Then, in the ceremony we observed, the youths lay down five at a time and five priests rubbed files over the tips of their six front teeth while practically the entire village leaned in to get a good look.


When she saw me wincing, Ayu reassured me that, although in times past, priests could be fairly vigorous in their tooth filing techniques, these days they are much gentler.

Although scripture (particularly Vedic Hindu scripture) does not play a large role in Balinese Hinduism, traditional stories from the Hindu tradition, especially the Ramayana and the Mahabarata epics, do.  Scenes from these stories appear everywhere in Balinese art.  Gigantic sculptures of mythical gods and heroes are often placed in the middle of the central intersection in the village.  In a previous post, Lois mentioned the incredible scenes from the Ramayana carved in 700 meters of rock on the bank of the Agung River.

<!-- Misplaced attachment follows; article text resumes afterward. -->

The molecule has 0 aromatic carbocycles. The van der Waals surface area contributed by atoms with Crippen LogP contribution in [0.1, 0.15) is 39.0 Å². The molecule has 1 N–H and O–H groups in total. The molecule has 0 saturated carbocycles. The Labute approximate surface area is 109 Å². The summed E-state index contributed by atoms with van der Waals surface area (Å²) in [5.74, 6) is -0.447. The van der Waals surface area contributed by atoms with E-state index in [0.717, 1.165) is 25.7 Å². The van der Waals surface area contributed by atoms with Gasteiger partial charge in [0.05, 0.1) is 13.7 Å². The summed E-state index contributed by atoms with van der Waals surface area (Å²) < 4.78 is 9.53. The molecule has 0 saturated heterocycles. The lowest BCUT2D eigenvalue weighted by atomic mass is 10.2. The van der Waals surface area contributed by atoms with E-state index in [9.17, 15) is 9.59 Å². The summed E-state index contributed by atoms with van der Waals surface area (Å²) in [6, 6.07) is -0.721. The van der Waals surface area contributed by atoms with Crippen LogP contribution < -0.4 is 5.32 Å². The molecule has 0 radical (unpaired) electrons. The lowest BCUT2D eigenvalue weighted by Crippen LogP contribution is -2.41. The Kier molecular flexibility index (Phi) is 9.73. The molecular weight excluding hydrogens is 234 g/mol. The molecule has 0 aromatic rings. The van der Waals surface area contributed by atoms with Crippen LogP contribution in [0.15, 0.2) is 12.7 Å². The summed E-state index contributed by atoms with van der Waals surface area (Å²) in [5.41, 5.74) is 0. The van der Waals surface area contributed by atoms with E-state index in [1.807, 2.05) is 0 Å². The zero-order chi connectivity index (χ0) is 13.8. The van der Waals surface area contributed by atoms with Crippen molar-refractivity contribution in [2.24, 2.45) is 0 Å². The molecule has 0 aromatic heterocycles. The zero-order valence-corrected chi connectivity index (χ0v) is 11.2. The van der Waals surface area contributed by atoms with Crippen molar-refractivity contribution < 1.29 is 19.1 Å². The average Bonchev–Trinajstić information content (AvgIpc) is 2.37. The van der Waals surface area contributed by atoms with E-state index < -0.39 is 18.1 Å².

Scene from Ramayana, Banks of the Agung River

An entire tradition of Balinese dance and music is centered around Balinese and Hindu myths.  I’ve already mentioned barong.  Legong is another example. It is an extremely stylized and graceful dance performed by young female dancers dressed in beautiful and elaborate costumes.  Historically it was performed for the Balinese royalty, but now it is performed throughout Bali, often for tourists.  The dances feature intricate, synchronized hand gestures (mudras), foot positions, and head, neck and eye movements, and are accompanied by gamelan music played on tuned, hollow, bronze drums, bells and flute.

Legong Dance

Gamelan Instrument

Balinese girls who show promise begin learning legong when they are four or five years old.  Legong dancing brings them great prestige.  Ayu invited four 10-year olds to do a practice performance for us one evening.

Practice Dance Performance at Wayan’s and Ayu’s Home